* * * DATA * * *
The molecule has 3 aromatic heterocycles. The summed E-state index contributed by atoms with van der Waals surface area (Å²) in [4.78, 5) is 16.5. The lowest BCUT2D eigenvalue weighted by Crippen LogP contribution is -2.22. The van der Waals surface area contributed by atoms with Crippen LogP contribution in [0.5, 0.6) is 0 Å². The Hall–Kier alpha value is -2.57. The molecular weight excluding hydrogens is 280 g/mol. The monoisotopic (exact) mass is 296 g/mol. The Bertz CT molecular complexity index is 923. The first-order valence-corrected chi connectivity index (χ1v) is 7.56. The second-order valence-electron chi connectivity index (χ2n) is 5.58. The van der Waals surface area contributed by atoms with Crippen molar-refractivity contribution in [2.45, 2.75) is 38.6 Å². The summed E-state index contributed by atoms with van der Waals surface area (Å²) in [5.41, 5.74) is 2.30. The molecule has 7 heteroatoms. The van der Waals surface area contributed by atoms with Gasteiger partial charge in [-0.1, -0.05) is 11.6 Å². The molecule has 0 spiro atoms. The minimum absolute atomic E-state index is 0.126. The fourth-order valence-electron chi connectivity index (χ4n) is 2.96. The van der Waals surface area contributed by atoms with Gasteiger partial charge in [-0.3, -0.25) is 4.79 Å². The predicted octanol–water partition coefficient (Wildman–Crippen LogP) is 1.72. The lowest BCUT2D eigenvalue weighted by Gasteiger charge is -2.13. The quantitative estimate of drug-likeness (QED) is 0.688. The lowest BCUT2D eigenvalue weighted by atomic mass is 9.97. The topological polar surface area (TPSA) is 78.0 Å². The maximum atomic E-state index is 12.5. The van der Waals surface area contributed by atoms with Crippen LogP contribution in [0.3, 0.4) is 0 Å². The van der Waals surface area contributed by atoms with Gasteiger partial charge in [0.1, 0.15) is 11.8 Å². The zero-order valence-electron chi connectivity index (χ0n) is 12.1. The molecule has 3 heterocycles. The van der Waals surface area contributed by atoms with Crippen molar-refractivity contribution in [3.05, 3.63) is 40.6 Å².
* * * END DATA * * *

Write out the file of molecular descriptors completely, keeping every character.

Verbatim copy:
The molecule has 3 aromatic heterocycles. The summed E-state index contributed by atoms with van der Waals surface area (Å²) in [4.78, 5) is 16.5. The lowest BCUT2D eigenvalue weighted by Crippen LogP contribution is -2.22. The van der Waals surface area contributed by atoms with Crippen LogP contribution in [0.5, 0.6) is 0 Å². The Hall–Kier alpha value is -2.57. The molecular weight excluding hydrogens is 280 g/mol. The monoisotopic (exact) mass is 296 g/mol. The Bertz CT molecular complexity index is 923. The first-order valence-corrected chi connectivity index (χ1v) is 7.56. The second-order valence-electron chi connectivity index (χ2n) is 5.58. The van der Waals surface area contributed by atoms with Crippen molar-refractivity contribution in [2.45, 2.75) is 38.6 Å². The summed E-state index contributed by atoms with van der Waals surface area (Å²) in [5.41, 5.74) is 2.30. The molecule has 7 heteroatoms. The van der Waals surface area contributed by atoms with Gasteiger partial charge in [-0.1, -0.05) is 11.6 Å². The molecule has 0 spiro atoms. The minimum absolute atomic E-state index is 0.126. The fourth-order valence-electron chi connectivity index (χ4n) is 2.96. The van der Waals surface area contributed by atoms with Gasteiger partial charge in [-0.3, -0.25) is 4.79 Å². The predicted octanol–water partition coefficient (Wildman–Crippen LogP) is 1.72. The lowest BCUT2D eigenvalue weighted by Gasteiger charge is -2.13. The quantitative estimate of drug-likeness (QED) is 0.688. The lowest BCUT2D eigenvalue weighted by atomic mass is 9.97. The topological polar surface area (TPSA) is 78.0 Å². The maximum atomic E-state index is 12.5. The van der Waals surface area contributed by atoms with Crippen LogP contribution in [0.3, 0.4) is 0 Å². The van der Waals surface area contributed by atoms with Gasteiger partial charge in [0.1, 0.15) is 11.8 Å². The zero-order valence-electron chi connectivity index (χ0n) is 12.1. The molecule has 3 heterocycles. The van der Waals surface area contributed by atoms with Crippen molar-refractivity contribution in [3.05, 3.63) is 40.6 Å².